22 November 2016
Corruption at the Department of Home Affairs (DHA), according to a new report, Project Lokisa: Asylum at a Price, released by Corruption Watch today, is now so endemic that only a concerted effort by multiple stakeholders can hope to curb it.
The DHA has failed to respond to any of the attempts by Corruption Watch and its civil society partners to alert them to the reports of corruption received from foreign nationals, and also rejected the recommendations contained in a memorandum proposing practical solutions to the problem.
As a result of investigations into allegations of extortion, threats and bribery by government officials, Corruption Watch last week opened criminal cases at the Johannesburg Central Police station against three individuals implicated in corrupt activities at Marabastad Refugee Reception office (RRO) (case numbers: 934/11/16; 935/11/16 and 936/11/16).
According to a 2015 UN High Commission for Refugees report, Global Trends: Forced Displacement, there are currently 3.2-million individuals awaiting decisions on asylum claims globally. Of these, South Africa has the highest number of pending asylum claims, with an astonishing 1 096 100 individuals waiting for their claims to be processed. This points to the lack of efficiency at the DHA in processing such claims.
Since 2012, Corruption Watch has received 314 complaints of corruption relating to applications for asylum or refugee status and other immigration-related processes. The findings of the report show that 80% of these complaints involved RROs, which include home affairs officials, security guards, administrators and interpreters. About 17% implicated metro police and other SAPS officials, and 74% involved bribes demanded for issuing asylum and refugee permits.
Corruption Watch’s executive director David Lewis says: “These gatekeepers vary from the security guard who extracts R100 for allowing the refugee to literally enter the gate of the documentation centre, to the Department of Home Affairs official who is custodian of that vital final stamp and whose fee is often measured in thousands of rands.”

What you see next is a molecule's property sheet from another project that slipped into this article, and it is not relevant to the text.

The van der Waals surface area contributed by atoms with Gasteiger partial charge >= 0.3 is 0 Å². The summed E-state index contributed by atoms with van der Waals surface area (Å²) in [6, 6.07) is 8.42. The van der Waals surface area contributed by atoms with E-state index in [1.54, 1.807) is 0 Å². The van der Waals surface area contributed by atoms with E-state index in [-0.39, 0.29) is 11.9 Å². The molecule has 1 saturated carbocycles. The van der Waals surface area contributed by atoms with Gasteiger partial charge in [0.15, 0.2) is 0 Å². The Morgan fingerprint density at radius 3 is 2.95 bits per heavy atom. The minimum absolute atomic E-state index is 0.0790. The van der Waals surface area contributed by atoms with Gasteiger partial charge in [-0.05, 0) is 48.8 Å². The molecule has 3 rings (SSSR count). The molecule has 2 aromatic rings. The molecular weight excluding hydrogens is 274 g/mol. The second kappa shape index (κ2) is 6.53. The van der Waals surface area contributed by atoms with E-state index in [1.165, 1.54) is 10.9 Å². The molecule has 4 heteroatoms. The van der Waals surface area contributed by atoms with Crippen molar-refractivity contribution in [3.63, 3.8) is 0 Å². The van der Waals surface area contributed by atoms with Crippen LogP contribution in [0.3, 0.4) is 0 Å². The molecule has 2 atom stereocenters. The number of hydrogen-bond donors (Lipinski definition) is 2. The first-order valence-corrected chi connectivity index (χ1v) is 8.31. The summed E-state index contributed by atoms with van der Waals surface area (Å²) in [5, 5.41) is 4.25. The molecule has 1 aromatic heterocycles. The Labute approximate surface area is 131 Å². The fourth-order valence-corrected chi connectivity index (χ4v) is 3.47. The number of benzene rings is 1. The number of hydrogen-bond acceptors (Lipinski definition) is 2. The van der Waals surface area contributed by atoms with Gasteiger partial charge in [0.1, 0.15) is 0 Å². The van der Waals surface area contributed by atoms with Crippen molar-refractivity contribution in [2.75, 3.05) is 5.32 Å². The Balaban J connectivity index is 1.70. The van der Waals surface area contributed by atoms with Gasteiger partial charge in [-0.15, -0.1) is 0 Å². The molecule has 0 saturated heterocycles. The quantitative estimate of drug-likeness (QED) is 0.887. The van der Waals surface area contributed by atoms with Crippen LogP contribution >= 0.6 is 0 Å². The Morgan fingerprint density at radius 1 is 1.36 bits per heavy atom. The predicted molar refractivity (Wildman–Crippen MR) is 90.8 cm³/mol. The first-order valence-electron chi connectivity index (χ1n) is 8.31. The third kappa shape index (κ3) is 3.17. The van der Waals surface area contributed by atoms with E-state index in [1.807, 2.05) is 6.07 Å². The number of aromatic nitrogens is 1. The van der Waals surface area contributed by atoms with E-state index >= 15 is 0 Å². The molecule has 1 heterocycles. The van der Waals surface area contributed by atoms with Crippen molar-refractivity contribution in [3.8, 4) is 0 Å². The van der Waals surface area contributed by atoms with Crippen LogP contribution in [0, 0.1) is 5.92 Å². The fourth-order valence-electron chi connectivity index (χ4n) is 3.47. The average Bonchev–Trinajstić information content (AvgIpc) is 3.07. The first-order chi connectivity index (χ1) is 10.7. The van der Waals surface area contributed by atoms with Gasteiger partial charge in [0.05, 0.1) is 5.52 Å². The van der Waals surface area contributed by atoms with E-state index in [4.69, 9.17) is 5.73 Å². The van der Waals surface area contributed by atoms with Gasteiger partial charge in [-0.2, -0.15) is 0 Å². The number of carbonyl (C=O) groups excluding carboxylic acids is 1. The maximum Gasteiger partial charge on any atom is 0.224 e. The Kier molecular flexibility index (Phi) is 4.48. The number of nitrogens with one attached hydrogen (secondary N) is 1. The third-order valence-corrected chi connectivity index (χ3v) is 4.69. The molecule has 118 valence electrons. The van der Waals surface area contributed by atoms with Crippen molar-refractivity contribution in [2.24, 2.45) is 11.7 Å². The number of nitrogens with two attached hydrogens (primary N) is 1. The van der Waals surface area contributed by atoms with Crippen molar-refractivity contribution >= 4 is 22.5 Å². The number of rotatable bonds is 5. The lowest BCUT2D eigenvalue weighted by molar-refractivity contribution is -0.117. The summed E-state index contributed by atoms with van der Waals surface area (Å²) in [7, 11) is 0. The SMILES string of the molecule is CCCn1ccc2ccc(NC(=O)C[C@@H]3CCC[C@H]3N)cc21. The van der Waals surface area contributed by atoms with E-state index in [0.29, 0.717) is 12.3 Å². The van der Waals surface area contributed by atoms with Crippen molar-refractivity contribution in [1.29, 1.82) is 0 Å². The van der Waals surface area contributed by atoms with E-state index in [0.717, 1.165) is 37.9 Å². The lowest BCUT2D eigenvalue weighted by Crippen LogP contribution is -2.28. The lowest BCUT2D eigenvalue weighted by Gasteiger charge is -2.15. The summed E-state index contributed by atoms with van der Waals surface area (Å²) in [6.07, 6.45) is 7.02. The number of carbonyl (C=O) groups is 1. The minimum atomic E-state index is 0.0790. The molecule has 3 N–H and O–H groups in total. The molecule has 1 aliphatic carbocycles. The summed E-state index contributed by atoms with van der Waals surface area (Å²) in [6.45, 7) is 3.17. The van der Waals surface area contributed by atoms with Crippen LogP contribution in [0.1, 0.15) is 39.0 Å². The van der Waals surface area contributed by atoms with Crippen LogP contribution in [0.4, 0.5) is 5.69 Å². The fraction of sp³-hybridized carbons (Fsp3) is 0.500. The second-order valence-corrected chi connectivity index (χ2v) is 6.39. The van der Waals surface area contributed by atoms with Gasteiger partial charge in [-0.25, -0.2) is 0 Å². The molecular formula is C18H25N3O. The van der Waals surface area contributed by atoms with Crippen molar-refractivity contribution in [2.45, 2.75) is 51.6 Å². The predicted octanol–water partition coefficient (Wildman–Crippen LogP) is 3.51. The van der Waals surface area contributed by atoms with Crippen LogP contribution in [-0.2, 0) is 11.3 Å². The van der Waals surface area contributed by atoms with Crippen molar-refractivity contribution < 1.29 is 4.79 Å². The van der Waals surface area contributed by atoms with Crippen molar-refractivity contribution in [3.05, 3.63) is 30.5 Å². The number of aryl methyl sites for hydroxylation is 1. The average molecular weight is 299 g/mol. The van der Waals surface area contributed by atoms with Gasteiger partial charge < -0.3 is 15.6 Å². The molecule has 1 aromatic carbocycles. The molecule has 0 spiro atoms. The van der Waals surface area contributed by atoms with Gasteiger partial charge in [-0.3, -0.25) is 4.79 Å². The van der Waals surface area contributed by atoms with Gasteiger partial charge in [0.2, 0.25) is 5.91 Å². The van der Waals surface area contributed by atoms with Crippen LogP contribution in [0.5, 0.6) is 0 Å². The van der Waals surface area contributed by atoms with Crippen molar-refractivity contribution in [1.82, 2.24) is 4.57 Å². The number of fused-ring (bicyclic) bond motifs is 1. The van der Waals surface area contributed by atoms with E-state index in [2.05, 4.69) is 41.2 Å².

The Corruption Watch report highlights the opportunities for corruption which arise at multiple points. These include when foreign nationals present documents to law enforcement officials, or apply for works permits, or seek asylum and refugee status. In addition, when applicants are required to engage directly with home affairs, SAPS or security officials, bribes are often demanded in order for documents to be issued or entry to the RRO granted.
One of the aims of this project is to make recommendations to the DHA to mobilise support for initiatives to tackle corruption and address difficulties experienced by asylum seekers and refugees. These include the establishment by Corruption Watch of a reports handling mechanism to assist the DHA in gathering reports of corruption complaints. For its part, DHA is urged to commit to maintaining an integrated and urban refugee framework, and to implementing targeted anti-corruption initiatives. Of particular importance is the commitment by the DHA to pursue disciplinary proceedings against officials identified in the Project Lokisa sting operations.
“Our simple request to the Department of Home Affairs is that they work with us,” adds Lewis. “This doesn’t require extra resources from the department. Mutual empathy with the plight of the most vulnerable members of our society is all that is needed.”
A copy of the report and accompanying video, in which whistle-blowers tell their stories and evidence obtained in the sting operation is included, was sent to the Home Affairs minister.
To access the report, the infographic and video, go to the following links:
For more information:
Patience Mkosana 072 992-8380 firstname.lastname@example.org
Moira Campbell 083 995 4711 email@example.com